At work, I often begin with a long list of things to get done, and find myself quickly confronted with various ‘emergencies’ that take me away from my list that after completion didn’t pan out to be exactly emergencies. And I always end the day by leaving work late, and always leaving work frustrated from not making any actual progress in the job.

Unfortunately, I can not change my fate at work (oh, have I tried…) at this moment, and as I choose to continue showing up every morning, I am stuck with the weary and tireless (yes, I know they mean the same thing) life of a fireman, keeping a corporation from coming down on itself.

But for you, I offer some advice. If you find yourself stressed out at work by maximum effort but minimum, if any, progress, steal a moment to yourself and think about what your workday might be missing:

A Routine: the act of following a ritualistic daily routine will help you easily gage your progress in your daily tasks…unless you routinely never get anything done.

Proper Focus: the ability to focus on a single goal as you move toward it, or even focus on a single task as you try to finish it, will do wonders for your sanity and productivity.

A Score Card: I might not have mastered getting anything checked off my daily master list, but I still attempt it. Your to do list becomes your roadmap to success, or at least a way to gauge when you have finished something.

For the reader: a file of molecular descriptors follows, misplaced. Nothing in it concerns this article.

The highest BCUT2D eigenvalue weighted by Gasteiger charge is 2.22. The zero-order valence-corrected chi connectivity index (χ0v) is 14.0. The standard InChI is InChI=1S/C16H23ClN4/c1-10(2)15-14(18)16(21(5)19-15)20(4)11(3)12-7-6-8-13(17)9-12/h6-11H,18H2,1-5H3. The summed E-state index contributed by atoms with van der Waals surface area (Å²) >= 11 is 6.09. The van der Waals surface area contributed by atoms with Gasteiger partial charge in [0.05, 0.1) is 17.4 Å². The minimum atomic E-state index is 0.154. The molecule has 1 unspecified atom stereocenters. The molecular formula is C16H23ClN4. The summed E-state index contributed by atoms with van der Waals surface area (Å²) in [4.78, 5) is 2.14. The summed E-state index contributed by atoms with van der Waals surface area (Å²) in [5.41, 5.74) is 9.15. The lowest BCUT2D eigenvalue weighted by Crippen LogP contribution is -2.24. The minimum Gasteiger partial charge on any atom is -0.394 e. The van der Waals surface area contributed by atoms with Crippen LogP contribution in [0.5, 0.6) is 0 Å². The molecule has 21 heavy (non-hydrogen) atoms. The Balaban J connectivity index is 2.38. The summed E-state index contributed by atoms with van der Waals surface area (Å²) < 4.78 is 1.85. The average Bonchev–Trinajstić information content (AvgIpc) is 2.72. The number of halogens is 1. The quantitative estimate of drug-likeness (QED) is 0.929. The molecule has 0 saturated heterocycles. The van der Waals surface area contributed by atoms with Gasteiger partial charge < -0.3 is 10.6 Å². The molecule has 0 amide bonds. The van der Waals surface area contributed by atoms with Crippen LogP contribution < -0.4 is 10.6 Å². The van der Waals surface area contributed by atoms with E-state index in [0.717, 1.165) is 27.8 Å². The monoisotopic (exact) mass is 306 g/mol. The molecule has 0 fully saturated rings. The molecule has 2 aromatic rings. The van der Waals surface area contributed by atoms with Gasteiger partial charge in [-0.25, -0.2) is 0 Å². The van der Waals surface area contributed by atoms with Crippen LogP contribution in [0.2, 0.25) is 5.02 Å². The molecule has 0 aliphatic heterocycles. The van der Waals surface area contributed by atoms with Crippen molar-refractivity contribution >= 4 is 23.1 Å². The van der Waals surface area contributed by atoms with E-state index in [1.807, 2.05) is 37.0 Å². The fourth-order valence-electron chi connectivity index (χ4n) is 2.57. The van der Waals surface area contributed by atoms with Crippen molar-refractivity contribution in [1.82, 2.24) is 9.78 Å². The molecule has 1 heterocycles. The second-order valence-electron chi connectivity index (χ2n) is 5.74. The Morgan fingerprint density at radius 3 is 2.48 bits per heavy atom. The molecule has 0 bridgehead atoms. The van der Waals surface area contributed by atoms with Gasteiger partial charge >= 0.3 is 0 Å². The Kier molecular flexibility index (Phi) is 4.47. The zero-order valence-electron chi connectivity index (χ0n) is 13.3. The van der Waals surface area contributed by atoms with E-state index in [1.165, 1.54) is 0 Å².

A System To Keep People Away: If you don’t plan out what you are going to do with your time, someone else will easily fill that time up for you. But if you have bosses that respect what you do for you company and themselves personally, they will find ways to divert some of the problem children and their problem projects far enough away from their office aces (you are an office ace, right?) to minimize distractions. If the boss can’t help, partner up with a co-worker to work a little misdirection for each other. And if you are lucky enough to be a supervisor, make sure you take good care of that assistant who is able to say “no” in just the right manner to get the point across. - $11 Billion in Scholarships – $11 Billion in Scholarships